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US Shale Fields Change OPEC Perspective
06/20/2012 10:30 am EST
The new oil and gas reserves being exploited in the US are having a sobering effect on the organization, reports April Yee of The National.
On the surface, OPEC’s conference last week at Hofburg Palace seemed an exercise in luxury, with lavish flower arrangements funded by Ecuador and a delicately tuned three-course lunch sponsored by Saudi Aramco.
There was ample reason to celebrate: last year, OPEC countries raked in US$1 trillion (Dh3.67tn), their highest ever take from oil. But listen to the ministers and a less optimistic mood emerges.
Worries about a weakened global economy have pushed the price of Brent crude below $100 a barrel—considered by many ministers the acceptable price floor— and there are fears that the financial turmoil could further erode demand.
Competition for OPEC, the supplier of 40% of the world’s oil, is rising, as new technologies unlock previously inaccessible hydrocarbons in such varied locations as the Russian Arctic and the oil-bearing shale of North Dakota—a state that now produces more than OPEC member Ecuador.
"Oil and gas consumption are moving east; oil and gas production are moving west," Hasan Qabazard, the director of the oil-producer group’s research division, told OPEC delegates and executives gathered in Vienna for the organization’s biannual seminar.
The secretariat is at work on a special report for its members on the effect of shale—all part of the group’s attempt to preserve its role as the arbiter of oil amid rapid change. By 2035, the group expects its share of the market to have dropped slightly, to 38% from 40%, on top of the decline in oil’s share of the world energy mix.
Officials take different views on the cocktail effect of growing non-OPEC supplies and the struggling world economy. Some, including Qabazard and some oil executives, believe demand growth in emerging markets will outweigh the decline in developed economies.
By 2035, $20 trillion in investments will be required just to meet the demand for oil and gas, says Ryan Lance, the chief executive of ConocoPhillips (COP). But Saudi Arabia, OPEC’s biggest producer and home to most of the group’s spare capacity, is preparing for a more modest scenario and has called off plans to expand its production capacity.
"I believe demand in the future will peak before supply," says Ali Al Naimi, the Saudi oil minister. "Whether Saudi Arabia will need more than 12.5 million bpd [barrels per day] capacity has yet to be demonstrated.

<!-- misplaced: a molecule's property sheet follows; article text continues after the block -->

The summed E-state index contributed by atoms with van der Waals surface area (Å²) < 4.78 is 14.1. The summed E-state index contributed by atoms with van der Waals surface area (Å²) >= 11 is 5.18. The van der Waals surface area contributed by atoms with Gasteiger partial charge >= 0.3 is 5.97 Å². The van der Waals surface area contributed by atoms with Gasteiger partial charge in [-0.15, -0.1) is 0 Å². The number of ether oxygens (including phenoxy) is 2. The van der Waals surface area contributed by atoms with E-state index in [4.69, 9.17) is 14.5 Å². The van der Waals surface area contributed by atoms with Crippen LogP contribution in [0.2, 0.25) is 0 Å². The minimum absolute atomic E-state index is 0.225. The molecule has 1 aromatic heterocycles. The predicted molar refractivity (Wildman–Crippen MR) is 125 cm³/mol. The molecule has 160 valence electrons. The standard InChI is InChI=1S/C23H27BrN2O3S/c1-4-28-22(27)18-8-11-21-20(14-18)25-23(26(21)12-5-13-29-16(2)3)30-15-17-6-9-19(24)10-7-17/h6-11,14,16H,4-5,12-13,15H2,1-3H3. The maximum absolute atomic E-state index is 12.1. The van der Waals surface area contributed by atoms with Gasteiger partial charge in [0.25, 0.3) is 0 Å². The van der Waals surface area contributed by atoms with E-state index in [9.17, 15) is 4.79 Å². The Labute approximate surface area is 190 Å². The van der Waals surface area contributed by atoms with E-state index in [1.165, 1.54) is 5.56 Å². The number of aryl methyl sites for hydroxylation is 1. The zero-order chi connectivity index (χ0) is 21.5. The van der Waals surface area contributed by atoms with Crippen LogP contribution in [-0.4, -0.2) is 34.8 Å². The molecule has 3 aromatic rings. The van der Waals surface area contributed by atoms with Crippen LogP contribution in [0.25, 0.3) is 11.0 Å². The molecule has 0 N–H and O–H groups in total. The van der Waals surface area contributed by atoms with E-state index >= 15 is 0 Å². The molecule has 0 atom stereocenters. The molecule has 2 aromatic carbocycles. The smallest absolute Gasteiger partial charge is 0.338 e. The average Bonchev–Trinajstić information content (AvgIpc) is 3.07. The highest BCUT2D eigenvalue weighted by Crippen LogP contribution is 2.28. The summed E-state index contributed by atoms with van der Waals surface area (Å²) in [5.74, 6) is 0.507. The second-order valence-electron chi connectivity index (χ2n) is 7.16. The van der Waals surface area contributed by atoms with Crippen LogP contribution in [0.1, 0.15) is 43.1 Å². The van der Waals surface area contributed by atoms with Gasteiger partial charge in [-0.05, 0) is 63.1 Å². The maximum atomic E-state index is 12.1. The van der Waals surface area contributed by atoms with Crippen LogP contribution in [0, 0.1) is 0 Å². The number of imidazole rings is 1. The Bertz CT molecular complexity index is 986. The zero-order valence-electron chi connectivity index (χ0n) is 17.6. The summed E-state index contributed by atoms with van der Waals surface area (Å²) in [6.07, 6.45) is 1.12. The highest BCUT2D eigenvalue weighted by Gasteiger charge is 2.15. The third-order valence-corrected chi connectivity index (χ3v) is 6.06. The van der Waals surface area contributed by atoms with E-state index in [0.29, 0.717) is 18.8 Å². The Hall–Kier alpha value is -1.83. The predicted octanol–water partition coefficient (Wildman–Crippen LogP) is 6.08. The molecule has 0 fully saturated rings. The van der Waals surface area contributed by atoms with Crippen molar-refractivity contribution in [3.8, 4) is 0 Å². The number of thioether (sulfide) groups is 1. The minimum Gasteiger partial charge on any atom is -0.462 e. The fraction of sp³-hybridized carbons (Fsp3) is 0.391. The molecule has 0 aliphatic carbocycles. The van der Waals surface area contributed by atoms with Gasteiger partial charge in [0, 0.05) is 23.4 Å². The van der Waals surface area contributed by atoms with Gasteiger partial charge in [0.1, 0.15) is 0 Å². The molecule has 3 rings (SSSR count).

"It will take some time to see what is going to happen to demand, but obviously with what is happening in the oil and gas field and also the quick technological development of renewables, I question that Saudi Arabia will really need to think, at least for now, about additional future production capacity."
The uncertainty of demand for OPEC crude poses a threat to nations that have increased spending, spurred by record profits and a desire to appease citizens in the wake of the Arab Spring. Estimates of the oil price Arabian Gulf countries require to balance their budgets range from $80 to $107, giving them little room to maneuver should prices continue to fall.
"It just happens that as the oil price went up and up and up, the countries implemented social policies in Saudi Arabia, in Algeria, in all of them, because they have tremendous needs for their population," says Chakib Khelil, the former oil minister of Algeria.
"To balance their account they need higher and higher prices."
Those prices are threatened by the onset of plentiful shale gas, which has already lowered the price of gas in the US to $2 per million BTUs, down from a 2003 high of $20. Translated to its oil equivalent, crude would trade at $13 a barrel—just one-sixth the current price of West Texas Intermediate, says Paolo Scaroni, the chief executive of ENI (E), an Italian oil company.
"The current situation will not last," he told ministers. "Whether gas price will go up or oil prices will go down, it is only a matter of time."
Questions about the long-term impact of the Fukushima nuclear disaster in Japan last year, Chinese appetite for US gas, and whether consumers will take to using natural gas as a transport fuel will help determine the ultimate impact of shale gas on oil demand, he added.
Qatar, the world’s top supplier of liquefied natural gas, is watching the shale transformation closely. "Could such a game-changer even happen in the oil industry, too?" asked Mohammed Al Sada, the Qatari oil minister.
"The answer is yes, it could."
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